MySource:Quolla6/Scientific American Sept. 25 1909

MySource Scientific American Sept. 25 1909
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Scientific American Sept. 25 1909.

From Scientific American Article (25 September 2009) posted on the Hudson River Maritime Museum Web Site, retrieved 27 Feb 2008


September 25, 1909

From Saturday, September 25, to Monday, October 11, 1909, the State of New York commemorated the 300th anniversary of the discovery of the Hudson River by Henry Hudson in 1609 and the 100th anniversary of the first successful application of steam to navigation upon that River by Robert Fulton in 1807. Scientific American, a magazine of technology and progress, published a special edition to commemorate this celebration. The following article is taken from that edition of the Scientific American.

Henry Hudson and His Exploration of the Hudson River

The name of Hudson has been given to the Hudson River, not by any means because he was its original discoverer, but because he was the first navigator to explore the river throughout its navigable length, and leave behind a detailed account of his voyage. It will therefore be fitting to preface the present record of Hudson’s voyage by a brief reference to the discoveries of earlier explorers.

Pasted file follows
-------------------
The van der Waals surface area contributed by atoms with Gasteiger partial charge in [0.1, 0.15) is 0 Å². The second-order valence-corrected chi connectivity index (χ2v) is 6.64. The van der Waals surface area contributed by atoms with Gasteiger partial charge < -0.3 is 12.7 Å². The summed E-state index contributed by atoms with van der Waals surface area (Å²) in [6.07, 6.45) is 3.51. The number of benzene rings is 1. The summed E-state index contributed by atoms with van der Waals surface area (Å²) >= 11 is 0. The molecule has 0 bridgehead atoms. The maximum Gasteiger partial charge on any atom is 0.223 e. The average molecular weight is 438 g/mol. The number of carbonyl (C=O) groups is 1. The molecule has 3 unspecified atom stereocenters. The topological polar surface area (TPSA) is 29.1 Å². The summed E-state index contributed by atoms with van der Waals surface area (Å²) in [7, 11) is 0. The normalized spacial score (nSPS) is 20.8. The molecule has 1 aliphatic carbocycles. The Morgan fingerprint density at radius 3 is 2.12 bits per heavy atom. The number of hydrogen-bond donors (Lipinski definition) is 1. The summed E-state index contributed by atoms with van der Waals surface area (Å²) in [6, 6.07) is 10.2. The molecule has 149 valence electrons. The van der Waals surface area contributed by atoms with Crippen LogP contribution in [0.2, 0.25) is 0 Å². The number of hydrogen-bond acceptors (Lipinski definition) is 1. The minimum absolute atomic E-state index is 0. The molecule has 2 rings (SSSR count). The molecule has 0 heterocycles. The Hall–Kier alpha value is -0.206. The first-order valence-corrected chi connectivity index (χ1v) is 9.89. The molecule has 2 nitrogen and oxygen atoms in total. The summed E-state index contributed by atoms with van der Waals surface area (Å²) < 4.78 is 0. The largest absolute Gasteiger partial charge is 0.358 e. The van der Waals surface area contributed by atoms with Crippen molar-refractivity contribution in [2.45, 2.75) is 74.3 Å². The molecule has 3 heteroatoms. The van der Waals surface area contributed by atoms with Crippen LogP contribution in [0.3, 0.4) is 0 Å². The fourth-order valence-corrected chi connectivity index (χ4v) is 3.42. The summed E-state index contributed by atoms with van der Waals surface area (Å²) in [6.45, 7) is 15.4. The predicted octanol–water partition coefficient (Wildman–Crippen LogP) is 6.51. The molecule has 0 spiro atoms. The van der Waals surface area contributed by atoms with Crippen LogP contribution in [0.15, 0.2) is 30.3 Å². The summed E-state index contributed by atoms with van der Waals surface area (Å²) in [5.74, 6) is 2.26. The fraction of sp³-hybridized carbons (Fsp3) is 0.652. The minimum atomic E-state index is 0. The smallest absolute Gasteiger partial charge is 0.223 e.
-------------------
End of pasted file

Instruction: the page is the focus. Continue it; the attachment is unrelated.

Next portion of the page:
Early Explorers of the Hudson River

After the return to Spain of the remnant of Magellan’s expedition in 1522, it began to be well understood in Europe that a vast ocean must separate the New World and Asia; and the early navigators forthwith began to search for some route by which they could avoid the long journey from Europe to Asia by way of the southern seas, and find a direct route in more northerly latitudes.

The explorers sought eagerly for a northwest passage, gradually laying their courses farther and farther up among the ice floes of the Arctic regions. The eastern coast of North America was carefully searched, and the tiny caravels of those days were sailed into the mouths of great rivers, in the hope that they would prove to be straits or channels opening through into the Western Ocean.

Among these early explorers was Lucas Vasquez d’Allyon, who tried for a passage by the James River and through Chesapeake Bay in 1524. In 1525 Estevan Gomez sailed down the coast from Labrador to Florida, making a record of Cape Cod, Narrangansett Bay, and successively of the mouths of the Connecticut, the Hudson, and the Delaware rivers.